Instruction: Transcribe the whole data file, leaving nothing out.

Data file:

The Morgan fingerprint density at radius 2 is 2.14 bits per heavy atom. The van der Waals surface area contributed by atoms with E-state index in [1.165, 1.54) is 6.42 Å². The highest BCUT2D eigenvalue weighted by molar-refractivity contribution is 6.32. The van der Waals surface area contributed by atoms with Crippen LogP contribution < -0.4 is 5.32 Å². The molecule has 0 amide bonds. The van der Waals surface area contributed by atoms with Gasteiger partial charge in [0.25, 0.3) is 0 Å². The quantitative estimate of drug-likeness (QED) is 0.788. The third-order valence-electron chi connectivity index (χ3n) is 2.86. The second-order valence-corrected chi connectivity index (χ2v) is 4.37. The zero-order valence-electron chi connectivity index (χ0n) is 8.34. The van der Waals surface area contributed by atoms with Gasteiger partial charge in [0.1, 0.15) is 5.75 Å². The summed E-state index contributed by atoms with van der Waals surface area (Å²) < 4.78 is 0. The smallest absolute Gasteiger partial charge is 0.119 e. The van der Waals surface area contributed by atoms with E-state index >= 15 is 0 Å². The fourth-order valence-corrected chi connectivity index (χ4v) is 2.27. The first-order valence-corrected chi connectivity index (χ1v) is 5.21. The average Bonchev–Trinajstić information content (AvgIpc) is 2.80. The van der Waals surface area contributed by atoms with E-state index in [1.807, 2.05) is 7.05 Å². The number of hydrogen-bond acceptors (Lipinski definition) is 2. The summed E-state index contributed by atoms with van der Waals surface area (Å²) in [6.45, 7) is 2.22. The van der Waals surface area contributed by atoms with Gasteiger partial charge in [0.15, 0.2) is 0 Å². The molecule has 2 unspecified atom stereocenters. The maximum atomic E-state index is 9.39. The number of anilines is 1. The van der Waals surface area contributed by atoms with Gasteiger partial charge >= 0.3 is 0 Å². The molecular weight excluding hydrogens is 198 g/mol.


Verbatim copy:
The Morgan fingerprint density at radius 2 is 2.14 bits per heavy atom. The van der Waals surface area contributed by atoms with E-state index in [1.165, 1.54) is 6.42 Å². The highest BCUT2D eigenvalue weighted by molar-refractivity contribution is 6.32. The van der Waals surface area contributed by atoms with Crippen LogP contribution < -0.4 is 5.32 Å². The molecule has 0 amide bonds. The van der Waals surface area contributed by atoms with Gasteiger partial charge in [0.25, 0.3) is 0 Å². The quantitative estimate of drug-likeness (QED) is 0.788. The third-order valence-electron chi connectivity index (χ3n) is 2.86. The second-order valence-corrected chi connectivity index (χ2v) is 4.37. The zero-order valence-electron chi connectivity index (χ0n) is 8.34. The van der Waals surface area contributed by atoms with Gasteiger partial charge in [0.1, 0.15) is 5.75 Å². The summed E-state index contributed by atoms with van der Waals surface area (Å²) < 4.78 is 0. The smallest absolute Gasteiger partial charge is 0.119 e. The van der Waals surface area contributed by atoms with E-state index >= 15 is 0 Å². The fourth-order valence-corrected chi connectivity index (χ4v) is 2.27. The first-order valence-corrected chi connectivity index (χ1v) is 5.21. The average Bonchev–Trinajstić information content (AvgIpc) is 2.80. The van der Waals surface area contributed by atoms with E-state index in [1.807, 2.05) is 7.05 Å². The number of hydrogen-bond acceptors (Lipinski definition) is 2. The summed E-state index contributed by atoms with van der Waals surface area (Å²) in [6.45, 7) is 2.22. The van der Waals surface area contributed by atoms with Gasteiger partial charge in [0.15, 0.2) is 0 Å². The molecule has 2 unspecified atom stereocenters. The maximum atomic E-state index is 9.39. The number of anilines is 1. The van der Waals surface area contributed by atoms with Gasteiger partial charge >= 0.3 is 0 Å². The molecular weight excluding hydrogens is 198 g/mol.